So now that Ranger’s settled in, though he’s still prone to the odd gaffe, him and Rielly have become a pretty capable bottom pairing.
Although… just as I write this, I check Twitter and see that Mark Fraser may come back into the lineup, which displaces Rielly, and displeases me, rendering that entire paragraph useless. Come on.
Marcus Johansson – Nicklas Backstrom – Alex Ovechkin
Martin Erat – Brooks Laich – Troy Brouwer
Jason Chimera – Mikhail Grabovski – Joel Ward
Aaron Volpatti – Michael Latta – Tom Wilson
Karl Alzner – John Carlson
Cam Schilling – Tyson Strachan
Alex Urbom – Mike Green
And here I was thinking Urbom was a planet…
Ovechkin and Backstrom have been the Capitals best possession forwards, a little under 52%, but they’ve been beset by some unlucky shooting rates (the Capitals have scored on 6.4% of shots with Ovechkin on the ice) with them on the ice, so people may mention Ovechkin’s minus-7.
He’s minus-4 in 5-on-5 situations, but one thing to consider is that he is on the ice for every empty-net and powerplay situation, so his plus-minus rating suffers from the odd shorty against but doesn’t factor in just how terrific he is on the powerplay. Great statistic here: he’s been on the ice for 93.9% of Capitals powerplay minutes so far this season. Second in the NHL is Erik Karlsson (87.2%). First on the Maple Leafs is Dion Phaneuf (62.3%).
At home, coach Adam Oates likes to use his second line with Brooks Laich and Martin Erat as a checking unit, but teams match up power-on-power on the road, which is a pretty good strategy. I think the way to beat players like Ovechkin is to skate with them and expose their weaknesses defensively rather than try to shut down his offence. When you have the puck, he doesn’t, and I look forward to watching him and Kessel have competing rushes tonight.
Alzner and Carlson are the top defensive pairing, and they’ve kept the opposition relatively close to even. Oates doesn’t appear to do a lot of zone matching, but Ovechkin and Backstrom do get a good share of offensive zone opportunities. They have a few set plays off of faceoffs which are always dangerous.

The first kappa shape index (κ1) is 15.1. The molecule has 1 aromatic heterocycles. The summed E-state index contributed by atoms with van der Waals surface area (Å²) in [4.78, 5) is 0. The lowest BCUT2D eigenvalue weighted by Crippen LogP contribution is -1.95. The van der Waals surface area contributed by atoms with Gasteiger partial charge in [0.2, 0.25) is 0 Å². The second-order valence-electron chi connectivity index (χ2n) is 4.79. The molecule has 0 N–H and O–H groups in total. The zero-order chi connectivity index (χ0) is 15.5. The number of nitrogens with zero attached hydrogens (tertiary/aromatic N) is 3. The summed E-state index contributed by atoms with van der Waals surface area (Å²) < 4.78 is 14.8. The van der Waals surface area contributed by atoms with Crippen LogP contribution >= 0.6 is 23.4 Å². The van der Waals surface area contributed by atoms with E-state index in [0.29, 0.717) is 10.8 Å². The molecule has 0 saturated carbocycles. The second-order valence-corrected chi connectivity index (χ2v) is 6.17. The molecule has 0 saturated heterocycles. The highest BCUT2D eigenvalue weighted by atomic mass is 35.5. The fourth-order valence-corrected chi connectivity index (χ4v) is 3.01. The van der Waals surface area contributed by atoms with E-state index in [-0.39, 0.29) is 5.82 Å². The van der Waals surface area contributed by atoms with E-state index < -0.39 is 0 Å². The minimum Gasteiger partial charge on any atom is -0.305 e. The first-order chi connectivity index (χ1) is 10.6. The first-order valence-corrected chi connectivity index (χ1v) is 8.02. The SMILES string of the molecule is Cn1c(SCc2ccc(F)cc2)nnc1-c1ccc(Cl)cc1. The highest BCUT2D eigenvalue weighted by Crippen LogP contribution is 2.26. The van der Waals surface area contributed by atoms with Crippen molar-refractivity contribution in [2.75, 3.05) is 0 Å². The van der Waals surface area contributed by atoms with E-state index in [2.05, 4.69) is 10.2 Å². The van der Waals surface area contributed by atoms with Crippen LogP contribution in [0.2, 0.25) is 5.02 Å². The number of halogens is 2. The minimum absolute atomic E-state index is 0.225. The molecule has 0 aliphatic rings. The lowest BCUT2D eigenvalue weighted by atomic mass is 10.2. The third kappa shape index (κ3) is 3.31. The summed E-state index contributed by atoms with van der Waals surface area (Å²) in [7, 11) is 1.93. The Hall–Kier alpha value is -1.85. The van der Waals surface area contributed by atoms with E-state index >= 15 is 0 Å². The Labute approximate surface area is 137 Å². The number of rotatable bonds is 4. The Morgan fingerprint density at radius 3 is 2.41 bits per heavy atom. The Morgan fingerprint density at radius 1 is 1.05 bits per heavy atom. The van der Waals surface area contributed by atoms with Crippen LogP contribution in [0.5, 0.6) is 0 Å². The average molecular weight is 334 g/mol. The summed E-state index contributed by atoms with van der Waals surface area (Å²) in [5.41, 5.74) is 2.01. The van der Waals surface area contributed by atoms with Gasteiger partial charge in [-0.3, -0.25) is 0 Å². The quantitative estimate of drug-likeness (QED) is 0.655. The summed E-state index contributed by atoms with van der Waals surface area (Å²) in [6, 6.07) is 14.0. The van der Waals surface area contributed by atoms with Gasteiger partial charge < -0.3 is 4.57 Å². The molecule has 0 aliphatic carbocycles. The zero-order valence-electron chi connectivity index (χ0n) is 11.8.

Capitals Extra Skater page
(and a paragraph about at useful as most goalie statistics)
James Reimer vs. Braden Holtby. It’s the Grey Cup tomorrow, which I still think qualifies as Canada’s largest single-game television audience (or some other excuse that discounts the Stanley Cup Final). I’d like to see the Argonauts get a little more fan support. I had season tickets last year, and the team was a lot of fun to watch with Ricky Ray and Chad Owens, but on games I couldn’t make it, it was tough to even give them away. Anyway, CFL football is better played in smaller, more-packed venues than gigantic stadiums. Molson Stadium in Montreal is a great example, which seats like 25,000 people but always a tough ticket. Cavernous stadiums like Skydome look empty even when there are 25,000 people that show up.
Anyway, both teams are a nice story. Bruce Arthur wrote a fantastic story about what the Roughriders mean to the province of Saskatchewan. I think Hamilton winning would be a great story as well: they haven’t won since 1999, which is an eternity in an 8.5-team league. Hamilton Coach Kent Austin won a Cup with the Roughriders in ’89 as a quarterback, and current Ti-Cats QB Henry Burris used to play for the Riders, left as a free agent, and is still booed in Regina when he plays. That was, like, eons ago.
I would recommend tuning in, if only because there’s a chance it could be like 30-below if the game runs long, and part of the charm of the CFL is the bizarro weather that kicks in for playoffs. Americans are a bunch of wimps and send their Superbowls to warm venues every year, but any Western playoff game is going to be played under silly temperatures unless in Vancouver. It starts getting cold in mid-October, starts getting incredibly cold in November and starts snowing in mid-November. Unpredictability due to playing conditions is my favourite thing about sports.
Leafs and Capitals play at 7:00 Eastern on CBC.